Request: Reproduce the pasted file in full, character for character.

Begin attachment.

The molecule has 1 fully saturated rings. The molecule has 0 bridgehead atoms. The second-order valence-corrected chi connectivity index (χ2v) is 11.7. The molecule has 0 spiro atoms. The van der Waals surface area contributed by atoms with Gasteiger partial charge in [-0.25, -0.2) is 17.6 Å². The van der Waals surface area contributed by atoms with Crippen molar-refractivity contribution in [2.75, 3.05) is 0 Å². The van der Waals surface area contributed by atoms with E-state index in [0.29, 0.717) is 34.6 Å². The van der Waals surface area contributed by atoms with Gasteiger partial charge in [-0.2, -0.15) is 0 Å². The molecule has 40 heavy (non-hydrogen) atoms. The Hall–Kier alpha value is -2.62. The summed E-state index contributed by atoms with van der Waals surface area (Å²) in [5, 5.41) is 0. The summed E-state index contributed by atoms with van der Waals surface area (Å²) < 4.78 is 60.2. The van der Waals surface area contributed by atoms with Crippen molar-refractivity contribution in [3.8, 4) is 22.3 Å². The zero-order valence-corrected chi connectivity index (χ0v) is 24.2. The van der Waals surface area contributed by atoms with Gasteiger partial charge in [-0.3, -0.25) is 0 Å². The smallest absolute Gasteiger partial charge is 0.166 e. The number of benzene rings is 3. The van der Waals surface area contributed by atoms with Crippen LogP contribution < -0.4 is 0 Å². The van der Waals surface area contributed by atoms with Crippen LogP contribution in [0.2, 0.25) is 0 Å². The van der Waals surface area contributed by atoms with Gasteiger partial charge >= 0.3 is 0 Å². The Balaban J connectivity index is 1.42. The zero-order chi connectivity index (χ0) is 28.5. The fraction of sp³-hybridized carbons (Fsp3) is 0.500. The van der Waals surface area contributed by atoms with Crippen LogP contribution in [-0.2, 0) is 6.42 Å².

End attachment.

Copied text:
The molecule has 1 fully saturated rings. The molecule has 0 bridgehead atoms. The second-order valence-corrected chi connectivity index (χ2v) is 11.7. The molecule has 0 spiro atoms. The van der Waals surface area contributed by atoms with Gasteiger partial charge in [-0.25, -0.2) is 17.6 Å². The van der Waals surface area contributed by atoms with Crippen molar-refractivity contribution in [2.75, 3.05) is 0 Å². The van der Waals surface area contributed by atoms with E-state index in [0.29, 0.717) is 34.6 Å². The van der Waals surface area contributed by atoms with Gasteiger partial charge in [-0.2, -0.15) is 0 Å². The molecule has 40 heavy (non-hydrogen) atoms. The Hall–Kier alpha value is -2.62. The summed E-state index contributed by atoms with van der Waals surface area (Å²) in [5, 5.41) is 0. The summed E-state index contributed by atoms with van der Waals surface area (Å²) < 4.78 is 60.2. The van der Waals surface area contributed by atoms with Crippen molar-refractivity contribution in [3.8, 4) is 22.3 Å². The zero-order valence-corrected chi connectivity index (χ0v) is 24.2. The van der Waals surface area contributed by atoms with Gasteiger partial charge in [-0.3, -0.25) is 0 Å². The smallest absolute Gasteiger partial charge is 0.166 e. The number of benzene rings is 3. The van der Waals surface area contributed by atoms with Crippen LogP contribution < -0.4 is 0 Å². The van der Waals surface area contributed by atoms with Crippen LogP contribution in [0.2, 0.25) is 0 Å². The van der Waals surface area contributed by atoms with Gasteiger partial charge >= 0.3 is 0 Å². The Balaban J connectivity index is 1.42. The zero-order chi connectivity index (χ0) is 28.5. The fraction of sp³-hybridized carbons (Fsp3) is 0.500. The van der Waals surface area contributed by atoms with Crippen LogP contribution in [-0.2, 0) is 6.42 Å².